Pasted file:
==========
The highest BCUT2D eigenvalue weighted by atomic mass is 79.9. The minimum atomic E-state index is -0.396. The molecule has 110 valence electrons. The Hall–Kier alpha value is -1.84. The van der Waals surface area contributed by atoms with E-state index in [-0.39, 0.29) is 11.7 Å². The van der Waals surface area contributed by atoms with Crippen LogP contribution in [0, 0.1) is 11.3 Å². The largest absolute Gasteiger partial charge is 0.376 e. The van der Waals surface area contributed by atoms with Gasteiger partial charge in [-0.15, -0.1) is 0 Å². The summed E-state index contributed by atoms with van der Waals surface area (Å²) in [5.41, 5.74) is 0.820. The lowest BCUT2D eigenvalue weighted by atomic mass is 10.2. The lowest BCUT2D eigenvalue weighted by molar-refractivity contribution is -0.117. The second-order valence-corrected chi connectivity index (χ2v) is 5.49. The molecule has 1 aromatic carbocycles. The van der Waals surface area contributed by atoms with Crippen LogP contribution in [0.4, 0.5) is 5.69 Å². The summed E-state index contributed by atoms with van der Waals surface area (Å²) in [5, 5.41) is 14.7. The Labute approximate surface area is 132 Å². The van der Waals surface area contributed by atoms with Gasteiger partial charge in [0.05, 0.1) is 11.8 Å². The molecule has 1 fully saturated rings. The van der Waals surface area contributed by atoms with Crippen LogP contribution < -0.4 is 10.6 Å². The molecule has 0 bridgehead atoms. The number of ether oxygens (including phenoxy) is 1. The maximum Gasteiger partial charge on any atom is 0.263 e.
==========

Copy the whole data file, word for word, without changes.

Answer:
The highest BCUT2D eigenvalue weighted by atomic mass is 79.9. The minimum atomic E-state index is -0.396. The molecule has 110 valence electrons. The Hall–Kier alpha value is -1.84. The van der Waals surface area contributed by atoms with E-state index in [-0.39, 0.29) is 11.7 Å². The van der Waals surface area contributed by atoms with Crippen LogP contribution in [0, 0.1) is 11.3 Å². The largest absolute Gasteiger partial charge is 0.376 e. The van der Waals surface area contributed by atoms with Gasteiger partial charge in [-0.15, -0.1) is 0 Å². The summed E-state index contributed by atoms with van der Waals surface area (Å²) in [5.41, 5.74) is 0.820. The lowest BCUT2D eigenvalue weighted by atomic mass is 10.2. The lowest BCUT2D eigenvalue weighted by molar-refractivity contribution is -0.117. The second-order valence-corrected chi connectivity index (χ2v) is 5.49. The molecule has 1 aromatic carbocycles. The van der Waals surface area contributed by atoms with Crippen LogP contribution in [0.4, 0.5) is 5.69 Å². The summed E-state index contributed by atoms with van der Waals surface area (Å²) in [5, 5.41) is 14.7. The Labute approximate surface area is 132 Å². The van der Waals surface area contributed by atoms with Gasteiger partial charge in [0.05, 0.1) is 11.8 Å². The molecule has 1 fully saturated rings. The van der Waals surface area contributed by atoms with Crippen LogP contribution < -0.4 is 10.6 Å². The molecule has 0 bridgehead atoms. The number of ether oxygens (including phenoxy) is 1. The maximum Gasteiger partial charge on any atom is 0.263 e.